Title: The Curator’s Daughter
Author: Melanie Dobson
Major Themes: Germany, Holocaust
Synopsis: As she researches for her PhD dissertation about the Holocaust, Ember has to face the demons of her past—as well as someone else’s past, and in the process, she finds answers to an 80-year-old mystery.
Several years ago, I read Hidden Among the Stars by Melanie Dobson. It was one of the first time-slip novels I had ever read, and I could hardly put it down. That story stood out in my memory so much that when I saw The Curator’s Daughter recently, I knew I wanted to read it. I was not disappointed! This book tells the story of what happened in Germany during World War II in an amazing way. It also shows how the aftermath of Nazi Germany affects people today.
1940—Hanna loved her work as an archaeologist, and she was determined to find the Holy Grail to prove the greatness of Germany. Her life began to unravel, though, when she was barred from the field, forced to work in a museum, and to marry an SS officer. And then, he brought home an adopted daughter for her to raise. Now she started seeing behind the facade and realizing what was really happening in her beloved country.
2020—Ember Ellis was immersed in her work as a Holocaust researcher, prepared a dissertation intended to confront hatred toward minorities, including Jews. After learning that a former teacher’s mother worked for the Nazis during World War II, she reconnected with Mrs. Kiehl and learned some surprising things. A journey to Nuremberg helped solve some mysteries, bringing healing and helping answer questions.
In the same way that Mrs. Kiehl had to face her past and her nightmares to make sense out of her life and find healing, Ember discovered that she, too, had to work through her memories. Could she find peace and healing—or would an old enemy silence her first?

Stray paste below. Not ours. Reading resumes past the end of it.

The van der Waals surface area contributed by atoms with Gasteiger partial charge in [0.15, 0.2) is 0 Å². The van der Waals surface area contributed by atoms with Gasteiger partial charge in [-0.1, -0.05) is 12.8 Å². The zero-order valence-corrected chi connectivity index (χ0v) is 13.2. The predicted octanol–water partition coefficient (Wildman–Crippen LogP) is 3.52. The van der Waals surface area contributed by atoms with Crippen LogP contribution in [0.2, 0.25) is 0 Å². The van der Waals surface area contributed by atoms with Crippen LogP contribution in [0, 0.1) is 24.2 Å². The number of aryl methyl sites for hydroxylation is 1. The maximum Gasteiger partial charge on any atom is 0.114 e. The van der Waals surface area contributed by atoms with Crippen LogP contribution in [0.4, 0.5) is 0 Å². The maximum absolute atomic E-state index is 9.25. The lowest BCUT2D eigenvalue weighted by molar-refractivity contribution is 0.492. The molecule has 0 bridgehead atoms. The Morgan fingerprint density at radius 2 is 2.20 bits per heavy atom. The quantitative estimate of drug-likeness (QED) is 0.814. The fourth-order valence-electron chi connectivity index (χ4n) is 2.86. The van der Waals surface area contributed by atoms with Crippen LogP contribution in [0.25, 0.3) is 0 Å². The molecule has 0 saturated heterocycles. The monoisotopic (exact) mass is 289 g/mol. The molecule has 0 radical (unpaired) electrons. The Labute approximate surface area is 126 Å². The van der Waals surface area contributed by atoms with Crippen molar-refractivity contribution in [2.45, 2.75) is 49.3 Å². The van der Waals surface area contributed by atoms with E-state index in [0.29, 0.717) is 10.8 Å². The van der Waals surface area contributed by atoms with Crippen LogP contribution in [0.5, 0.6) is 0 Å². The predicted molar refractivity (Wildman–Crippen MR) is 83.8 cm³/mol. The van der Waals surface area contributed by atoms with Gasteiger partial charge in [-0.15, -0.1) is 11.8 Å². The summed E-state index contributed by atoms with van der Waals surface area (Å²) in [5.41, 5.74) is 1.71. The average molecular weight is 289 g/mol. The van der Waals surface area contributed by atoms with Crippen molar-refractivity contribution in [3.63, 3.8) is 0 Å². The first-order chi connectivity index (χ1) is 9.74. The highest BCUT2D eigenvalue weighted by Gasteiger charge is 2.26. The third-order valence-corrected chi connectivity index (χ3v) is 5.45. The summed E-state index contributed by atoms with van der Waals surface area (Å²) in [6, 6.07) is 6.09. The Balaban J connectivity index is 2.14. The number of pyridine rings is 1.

Wow. The Curator’s Daughter is quite the ride. Even though it jumps back and forth constantly from the 1940s to the present, with occasional glimpses of a third time and place, I didn’t have any trouble keeping track of who I was with or where I was in the story. Little by little, layers of mystery were peeled back, and I learned why various people were the way they were. This is an amazing story. I have recommended it to my 18-year-old son to read; it’s the kind of book that will capture his attention, and there is nothing in it that makes me hesitate to offer it to him.
There was a sentence that really stood out to me:
Whoever owned the definitions, tweaking familiar words for their own use, could influence the morality of a people.
This sure sounds like what we are seeing around us today!
I received a review copy of this book from NetGalley, and these are my honest thoughts about it.
WARNING: There is an attempted murder in chapter 52. There is a murder in chapter 53, but not graphic. Throughout, the horrors of the Holocaust are hinted at, but not described.
Reading Independently—Ages 15 and Above, Adults